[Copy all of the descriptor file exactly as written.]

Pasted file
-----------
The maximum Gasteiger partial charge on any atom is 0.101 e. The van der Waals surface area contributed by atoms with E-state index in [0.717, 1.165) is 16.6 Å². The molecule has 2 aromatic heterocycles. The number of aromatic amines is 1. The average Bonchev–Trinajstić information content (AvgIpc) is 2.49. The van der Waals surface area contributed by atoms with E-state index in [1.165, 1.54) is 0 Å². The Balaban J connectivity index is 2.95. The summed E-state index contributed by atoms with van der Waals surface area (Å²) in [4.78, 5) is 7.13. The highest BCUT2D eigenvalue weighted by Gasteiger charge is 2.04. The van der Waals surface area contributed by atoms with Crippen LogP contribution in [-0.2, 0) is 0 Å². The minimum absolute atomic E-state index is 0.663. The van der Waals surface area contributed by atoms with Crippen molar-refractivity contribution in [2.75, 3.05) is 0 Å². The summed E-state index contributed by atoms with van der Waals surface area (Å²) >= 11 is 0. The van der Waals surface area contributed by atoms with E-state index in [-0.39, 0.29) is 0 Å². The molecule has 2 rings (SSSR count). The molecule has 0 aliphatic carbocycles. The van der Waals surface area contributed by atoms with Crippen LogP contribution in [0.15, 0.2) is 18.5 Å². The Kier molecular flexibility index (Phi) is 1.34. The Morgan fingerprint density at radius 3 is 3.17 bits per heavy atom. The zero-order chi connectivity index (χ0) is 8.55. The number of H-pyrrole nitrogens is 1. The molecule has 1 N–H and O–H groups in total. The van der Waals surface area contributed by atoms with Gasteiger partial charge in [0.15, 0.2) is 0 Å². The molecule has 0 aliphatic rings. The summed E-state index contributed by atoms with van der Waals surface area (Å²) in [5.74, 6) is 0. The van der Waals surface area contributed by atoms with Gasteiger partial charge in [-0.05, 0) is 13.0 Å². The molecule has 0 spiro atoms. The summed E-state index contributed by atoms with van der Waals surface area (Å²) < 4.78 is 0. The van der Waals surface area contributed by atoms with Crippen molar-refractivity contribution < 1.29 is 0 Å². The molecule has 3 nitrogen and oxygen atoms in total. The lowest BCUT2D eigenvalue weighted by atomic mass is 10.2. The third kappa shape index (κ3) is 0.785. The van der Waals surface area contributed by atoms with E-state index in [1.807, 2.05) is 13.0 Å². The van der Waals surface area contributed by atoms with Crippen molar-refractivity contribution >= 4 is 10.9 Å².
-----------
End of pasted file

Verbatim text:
The maximum Gasteiger partial charge on any atom is 0.101 e. The van der Waals surface area contributed by atoms with E-state index in [0.717, 1.165) is 16.6 Å². The molecule has 2 aromatic heterocycles. The number of aromatic amines is 1. The average Bonchev–Trinajstić information content (AvgIpc) is 2.49. The van der Waals surface area contributed by atoms with E-state index in [1.165, 1.54) is 0 Å². The Balaban J connectivity index is 2.95. The summed E-state index contributed by atoms with van der Waals surface area (Å²) in [4.78, 5) is 7.13. The highest BCUT2D eigenvalue weighted by Gasteiger charge is 2.04. The van der Waals surface area contributed by atoms with Crippen LogP contribution in [-0.2, 0) is 0 Å². The minimum absolute atomic E-state index is 0.663. The van der Waals surface area contributed by atoms with Crippen molar-refractivity contribution in [2.75, 3.05) is 0 Å². The summed E-state index contributed by atoms with van der Waals surface area (Å²) >= 11 is 0. The van der Waals surface area contributed by atoms with E-state index in [-0.39, 0.29) is 0 Å². The molecule has 2 rings (SSSR count). The molecule has 0 aliphatic carbocycles. The van der Waals surface area contributed by atoms with Crippen LogP contribution in [0.15, 0.2) is 18.5 Å². The Kier molecular flexibility index (Phi) is 1.34. The Morgan fingerprint density at radius 3 is 3.17 bits per heavy atom. The zero-order chi connectivity index (χ0) is 8.55. The number of H-pyrrole nitrogens is 1. The molecule has 1 N–H and O–H groups in total. The van der Waals surface area contributed by atoms with Gasteiger partial charge in [0.15, 0.2) is 0 Å². The molecule has 0 aliphatic rings. The summed E-state index contributed by atoms with van der Waals surface area (Å²) in [5.74, 6) is 0. The van der Waals surface area contributed by atoms with Gasteiger partial charge in [-0.05, 0) is 13.0 Å². The molecule has 0 spiro atoms. The summed E-state index contributed by atoms with van der Waals surface area (Å²) < 4.78 is 0. The van der Waals surface area contributed by atoms with Crippen molar-refractivity contribution < 1.29 is 0 Å². The molecule has 3 nitrogen and oxygen atoms in total. The lowest BCUT2D eigenvalue weighted by atomic mass is 10.2. The third kappa shape index (κ3) is 0.785. The van der Waals surface area contributed by atoms with E-state index in [1.807, 2.05) is 13.0 Å². The van der Waals surface area contributed by atoms with Crippen molar-refractivity contribution >= 4 is 10.9 Å².